Pumping water for irrigation can be a major expense for irrigated farms. In 2003 more than 500,000 pumps were used for irrigation, and the total estimated energy cost nationwide was over 15.5 billion dollars.
Improving the efficiency of irrigation pumps has many benefits, including improving the profitability of the irrigated farm. When a single pump is required to operate over a range of flow rates and pressures, standard procedure is to design the pump to meet the greatest output demand of both flow and pressure.
For this reason, pumps are often oversized and they will be operating inefficiently over a range of duties. This common situation presents an opportunity to reduce energy requirements by using control methods such as a variable speed drive.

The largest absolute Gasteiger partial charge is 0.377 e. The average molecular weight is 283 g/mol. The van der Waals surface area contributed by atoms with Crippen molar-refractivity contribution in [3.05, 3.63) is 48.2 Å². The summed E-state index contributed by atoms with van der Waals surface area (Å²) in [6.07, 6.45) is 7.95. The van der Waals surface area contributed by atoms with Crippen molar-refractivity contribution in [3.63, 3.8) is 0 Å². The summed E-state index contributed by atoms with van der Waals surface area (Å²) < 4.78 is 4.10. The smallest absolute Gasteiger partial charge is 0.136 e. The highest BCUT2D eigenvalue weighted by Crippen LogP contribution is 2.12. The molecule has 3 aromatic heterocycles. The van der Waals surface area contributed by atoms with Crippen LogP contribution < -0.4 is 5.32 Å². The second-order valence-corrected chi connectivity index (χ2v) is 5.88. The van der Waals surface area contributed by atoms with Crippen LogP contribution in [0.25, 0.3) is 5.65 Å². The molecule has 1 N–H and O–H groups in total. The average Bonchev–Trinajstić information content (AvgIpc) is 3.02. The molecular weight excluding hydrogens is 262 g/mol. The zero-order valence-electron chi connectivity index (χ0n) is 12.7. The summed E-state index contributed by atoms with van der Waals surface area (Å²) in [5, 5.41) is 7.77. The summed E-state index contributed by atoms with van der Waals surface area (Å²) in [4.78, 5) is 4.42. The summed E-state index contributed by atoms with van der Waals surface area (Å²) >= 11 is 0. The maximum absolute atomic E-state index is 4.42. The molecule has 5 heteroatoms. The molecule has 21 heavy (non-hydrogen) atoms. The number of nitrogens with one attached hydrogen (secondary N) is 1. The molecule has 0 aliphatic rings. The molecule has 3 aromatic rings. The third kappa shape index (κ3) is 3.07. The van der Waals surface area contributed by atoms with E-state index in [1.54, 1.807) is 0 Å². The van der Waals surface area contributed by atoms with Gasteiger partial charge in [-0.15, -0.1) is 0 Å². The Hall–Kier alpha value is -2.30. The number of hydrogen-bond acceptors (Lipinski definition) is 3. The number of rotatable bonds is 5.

Most existing systems requiring a control method use bypass lines, throttling valves, multiple pumps, or pump speed adjustments. Figures 1 and 2 illustrate common control methods including variable speed and the potential energy savings.
Often, changing the pump’s speed is the most efficient method of control. When a pump’s speed is reduced, less energy is used by the pump’s power unit and therefore less energy needs to be dissipated or bypassed.
|Title:||Variable Speed Drive (VSD) for Irrigation Pumping – United States Department of Agriculture / NATURAL RESOURCES CONSERVATION SERVICE|
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